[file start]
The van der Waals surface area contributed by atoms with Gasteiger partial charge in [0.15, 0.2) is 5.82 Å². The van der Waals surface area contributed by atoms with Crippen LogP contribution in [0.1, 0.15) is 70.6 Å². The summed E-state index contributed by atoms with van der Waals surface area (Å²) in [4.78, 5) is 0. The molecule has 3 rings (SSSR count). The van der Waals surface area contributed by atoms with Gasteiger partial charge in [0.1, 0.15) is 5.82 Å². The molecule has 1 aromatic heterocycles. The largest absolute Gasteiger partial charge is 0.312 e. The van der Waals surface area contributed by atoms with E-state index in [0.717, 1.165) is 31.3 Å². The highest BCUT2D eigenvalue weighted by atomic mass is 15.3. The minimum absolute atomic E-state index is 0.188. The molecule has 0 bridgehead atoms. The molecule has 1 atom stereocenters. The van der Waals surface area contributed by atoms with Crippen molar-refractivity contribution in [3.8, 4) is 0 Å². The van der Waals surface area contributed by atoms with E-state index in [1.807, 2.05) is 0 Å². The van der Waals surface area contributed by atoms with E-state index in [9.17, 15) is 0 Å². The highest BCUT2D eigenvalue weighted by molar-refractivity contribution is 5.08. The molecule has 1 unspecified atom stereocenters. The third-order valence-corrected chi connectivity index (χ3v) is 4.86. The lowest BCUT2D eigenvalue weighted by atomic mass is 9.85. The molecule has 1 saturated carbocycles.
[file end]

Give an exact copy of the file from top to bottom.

The van der Waals surface area contributed by atoms with Gasteiger partial charge in [0.15, 0.2) is 5.82 Å². The van der Waals surface area contributed by atoms with Crippen LogP contribution in [0.1, 0.15) is 70.6 Å². The summed E-state index contributed by atoms with van der Waals surface area (Å²) in [4.78, 5) is 0. The molecule has 3 rings (SSSR count). The van der Waals surface area contributed by atoms with Gasteiger partial charge in [0.1, 0.15) is 5.82 Å². The molecule has 1 aromatic heterocycles. The largest absolute Gasteiger partial charge is 0.312 e. The van der Waals surface area contributed by atoms with E-state index in [0.717, 1.165) is 31.3 Å². The highest BCUT2D eigenvalue weighted by atomic mass is 15.3. The minimum absolute atomic E-state index is 0.188. The molecule has 0 bridgehead atoms. The molecule has 1 atom stereocenters. The van der Waals surface area contributed by atoms with Crippen molar-refractivity contribution in [3.8, 4) is 0 Å². The van der Waals surface area contributed by atoms with E-state index in [1.807, 2.05) is 0 Å². The van der Waals surface area contributed by atoms with E-state index in [9.17, 15) is 0 Å². The highest BCUT2D eigenvalue weighted by molar-refractivity contribution is 5.08. The molecule has 1 unspecified atom stereocenters. The third-order valence-corrected chi connectivity index (χ3v) is 4.86. The lowest BCUT2D eigenvalue weighted by atomic mass is 9.85. The molecule has 1 saturated carbocycles.